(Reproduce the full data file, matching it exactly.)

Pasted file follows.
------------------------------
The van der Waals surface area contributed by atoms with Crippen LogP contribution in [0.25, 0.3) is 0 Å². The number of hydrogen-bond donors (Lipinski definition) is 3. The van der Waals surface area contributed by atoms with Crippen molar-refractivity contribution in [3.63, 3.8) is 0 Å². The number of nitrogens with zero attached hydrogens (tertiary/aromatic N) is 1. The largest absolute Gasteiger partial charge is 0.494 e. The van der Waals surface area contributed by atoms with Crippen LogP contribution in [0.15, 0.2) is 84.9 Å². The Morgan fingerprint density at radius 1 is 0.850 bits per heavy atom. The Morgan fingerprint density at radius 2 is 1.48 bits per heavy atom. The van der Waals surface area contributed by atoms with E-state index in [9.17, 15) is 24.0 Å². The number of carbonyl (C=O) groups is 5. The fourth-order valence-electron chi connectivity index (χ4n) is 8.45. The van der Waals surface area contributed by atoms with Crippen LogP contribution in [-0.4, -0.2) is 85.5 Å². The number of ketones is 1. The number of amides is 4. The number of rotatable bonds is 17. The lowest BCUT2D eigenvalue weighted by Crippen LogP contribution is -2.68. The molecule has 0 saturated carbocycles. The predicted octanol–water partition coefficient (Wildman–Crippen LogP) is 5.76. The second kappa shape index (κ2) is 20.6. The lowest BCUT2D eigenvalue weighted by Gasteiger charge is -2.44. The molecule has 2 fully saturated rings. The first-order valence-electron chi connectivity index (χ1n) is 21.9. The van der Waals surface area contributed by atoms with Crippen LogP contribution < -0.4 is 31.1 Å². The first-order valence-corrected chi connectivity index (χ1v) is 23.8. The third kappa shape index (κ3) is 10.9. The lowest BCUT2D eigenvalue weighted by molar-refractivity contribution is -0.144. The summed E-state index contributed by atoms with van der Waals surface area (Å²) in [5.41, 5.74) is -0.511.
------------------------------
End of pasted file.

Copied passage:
The van der Waals surface area contributed by atoms with Crippen LogP contribution in [0.25, 0.3) is 0 Å². The number of hydrogen-bond donors (Lipinski definition) is 3. The van der Waals surface area contributed by atoms with Crippen molar-refractivity contribution in [3.63, 3.8) is 0 Å². The number of nitrogens with zero attached hydrogens (tertiary/aromatic N) is 1. The largest absolute Gasteiger partial charge is 0.494 e. The van der Waals surface area contributed by atoms with Crippen LogP contribution in [0.15, 0.2) is 84.9 Å². The Morgan fingerprint density at radius 1 is 0.850 bits per heavy atom. The Morgan fingerprint density at radius 2 is 1.48 bits per heavy atom. The van der Waals surface area contributed by atoms with E-state index in [9.17, 15) is 24.0 Å². The number of carbonyl (C=O) groups is 5. The fourth-order valence-electron chi connectivity index (χ4n) is 8.45. The van der Waals surface area contributed by atoms with Crippen LogP contribution in [-0.4, -0.2) is 85.5 Å². The number of ketones is 1. The number of amides is 4. The number of rotatable bonds is 17. The lowest BCUT2D eigenvalue weighted by Crippen LogP contribution is -2.68. The molecule has 0 saturated carbocycles. The predicted octanol–water partition coefficient (Wildman–Crippen LogP) is 5.76. The second kappa shape index (κ2) is 20.6. The lowest BCUT2D eigenvalue weighted by Gasteiger charge is -2.44. The molecule has 2 fully saturated rings. The first-order valence-electron chi connectivity index (χ1n) is 21.9. The van der Waals surface area contributed by atoms with Crippen LogP contribution < -0.4 is 31.1 Å². The first-order valence-corrected chi connectivity index (χ1v) is 23.8. The third kappa shape index (κ3) is 10.9. The lowest BCUT2D eigenvalue weighted by molar-refractivity contribution is -0.144. The summed E-state index contributed by atoms with van der Waals surface area (Å²) in [5.41, 5.74) is -0.511.